By John Davison and Ahmed Rasheed
BAGHDAD (Reuters) - In February, an Iraqi militia commander trained by Iran took over the empty office of his slain superior, Abu Mahdi al-Muhandis, killed weeks before alongside Iranian military mastermind Qassem Soleimani in a U.S. drone strike.
Many pro-Iran militiamen hoped this was the answer to their problems: the experienced commander Abdul Aziz al-Mohammedawi might replace Muhandis as overall leader of Iraq's paramilitary groups, scattered after the killing of their two mentors.
Instead, it has led to new splits.
Factions refused to recognize Mohammedawi, known by his nom de guerre Abu Fadak, as commander of Iraq's militia umbrella grouping, the Popular Mobilisation Forces (PMF). Even within his own group, Kataib Hezbollah, some oppose him taking on that mantle, according to militia insiders.
The deaths of Soleimani and Muhandis in January challenged Iran-backed militias in Iraq, where the United States wants to reverse the influence of its regional foe Tehran.
Now, sources in the Iran-backed factions of the PMF and commanders in groups less close to Tehran describe growing fractures over leadership and reduced Iranian funds, thwarting attempts to unite in the face of adversity.
The rifts are accelerating a retreat from the political arena, where militia leaders who once controlled government jobs and parliament seats are in hiding for fear of assassination by the United States and confront anti-Iran dissent on the streets. They face the installing of a U.S.-aligned prime minister who signals he would check the dominance of Iran's proxy groups.
Bruised, the militias have stepped up attacks on U.S.-led forces in Iraq. Western military and diplomatic officials say this raises the prospect of a U.S.-Iran escalation Baghdad will be powerless to stop.
The focal point for the splits has been leadership of the PMF, which was formed to fight Islamic State after Iraq's top Shi'ite Muslim cleric Grand Ayatollah Ali al-Sistani called all able bodied men to take up arms against the Sunni militants.
The state-funded PMF comprises dozens of mostly Shi'ite militias with different loyalties but is dominated by powerful factions who take their orders from Iran, including Muhandis's Kataib Hezbollah, the Badr Organization, Nujaba and others.
Soleimani held ultimate authority over Iraq's toughest Shi'ite militias. But for those groups, loss of PMF military chief Muhandis, a rare unifying figure, was more significant.
Kataib Hezbollah in February announced Mohammedawi would be PMF military chief. Mohammedawi now works in Muhandis's old office in Baghdad, according to a senior militia source. He requested anonymity to talk about splits among paramilitaries.
"This created divisions, including within Kataib," the source said.
He and two other militia officials described shifting alliances, including within two pro-Iran groups. They said the splits were over both Muhandis's succession and where Iranian funds should go – into military action or political influence.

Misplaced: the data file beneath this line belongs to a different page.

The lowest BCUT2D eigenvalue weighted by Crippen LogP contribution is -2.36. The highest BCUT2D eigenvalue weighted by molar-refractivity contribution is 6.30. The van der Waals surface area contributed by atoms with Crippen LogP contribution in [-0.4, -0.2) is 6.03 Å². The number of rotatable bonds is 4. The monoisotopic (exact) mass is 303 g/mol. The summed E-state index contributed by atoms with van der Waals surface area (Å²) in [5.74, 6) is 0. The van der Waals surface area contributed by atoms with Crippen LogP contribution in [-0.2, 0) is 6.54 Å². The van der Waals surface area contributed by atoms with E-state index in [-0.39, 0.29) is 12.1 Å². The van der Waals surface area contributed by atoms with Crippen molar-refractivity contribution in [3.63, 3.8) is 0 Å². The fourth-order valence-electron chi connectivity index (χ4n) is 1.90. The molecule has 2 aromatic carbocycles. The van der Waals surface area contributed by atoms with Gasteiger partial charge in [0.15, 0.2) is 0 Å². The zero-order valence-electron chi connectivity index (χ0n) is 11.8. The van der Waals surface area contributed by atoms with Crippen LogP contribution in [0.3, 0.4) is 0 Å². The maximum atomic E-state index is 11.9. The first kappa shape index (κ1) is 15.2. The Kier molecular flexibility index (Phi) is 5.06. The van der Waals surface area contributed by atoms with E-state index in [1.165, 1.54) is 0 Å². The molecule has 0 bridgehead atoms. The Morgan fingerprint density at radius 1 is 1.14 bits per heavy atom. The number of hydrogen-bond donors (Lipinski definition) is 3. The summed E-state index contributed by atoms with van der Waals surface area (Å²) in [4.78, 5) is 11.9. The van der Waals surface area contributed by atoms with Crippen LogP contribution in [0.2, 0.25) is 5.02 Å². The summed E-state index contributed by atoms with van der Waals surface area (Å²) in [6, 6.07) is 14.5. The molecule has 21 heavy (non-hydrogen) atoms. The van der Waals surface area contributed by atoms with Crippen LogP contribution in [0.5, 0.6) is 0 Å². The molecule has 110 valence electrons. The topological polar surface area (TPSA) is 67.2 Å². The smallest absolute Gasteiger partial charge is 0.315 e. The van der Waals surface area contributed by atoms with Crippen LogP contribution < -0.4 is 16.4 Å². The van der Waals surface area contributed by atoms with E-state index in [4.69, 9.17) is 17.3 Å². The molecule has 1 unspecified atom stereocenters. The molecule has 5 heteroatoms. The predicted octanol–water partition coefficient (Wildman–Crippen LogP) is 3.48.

"One camp in Kataib is led by Abu Fadak. Another opposes him taking over the PMF," the first source said. "In Badr, there's a wing that supports him and was closer to Muhandis – and another that doesn't, the political wing."
The sources did not provide details on reduced funding from Iran, which is being hit hard by coronavirus and U.S. sanctions.
A PMF spokesman could not immediately be reached to comment.
The divisions mean groups are beginning to stage attacks on their own, without consulting each other, the militia sources said.
"Not everybody agreed Taji military base should be targeted," one official said, referring to an attack that killed two U.S. troops and a British soldier in March. "Some groups just operate without consulting the PMF chain of command."
The militia sources report an additional PMF split.
Several factions closer to Sistani, who oppose Iran's hegemony over the PMF, publicly rejected Mohammedawi taking over in February in a rare show of defiance of the pro-Iran camp.
Their commanders said they have since agreed in principle with the defense ministry to integrate into the military, a move that would clearly separate them from Iran-backed factions. A source close to Sistani confirmed his office had blessed the move.
Pro-Iran militias worry.
"If Sistani is backing this maybe 70 percent of lower-ranking fighters in all groups might follow - they joined up only because of his edict," the first militia source said.
None of those moves can be official until a new government is in place. But lawmakers and government officials say it is likely the designated prime minister, Adnan al-Zurfi, will be approved this month - a result of pro-Iran militia weakness.
"Before, the Iran-backed groups and politicians were able to get their choice of prime minister," one lawmaker from Iraq's biggest parliamentary bloc said, declining to be named.
"Now, they can't even agree among themselves who they want for the post," he said, adding many favoured Zurfi for the job.
President Barham Salih last month designated Zurfi, who is opposed by Iran-backed militia commanders. He has signaled he would come down hard on the factions, posting on Twitter in March that the PMF's "loyalty will be to Iraq, and Iraqis".
Iran-backed militias will not go quietly. Kataib Hezbollah warned last week it would fight any force cooperating with Washington in attacking militias.
(Additional reporting by Baghdad bureau; Writing by John Davison, Editing by William Maclean)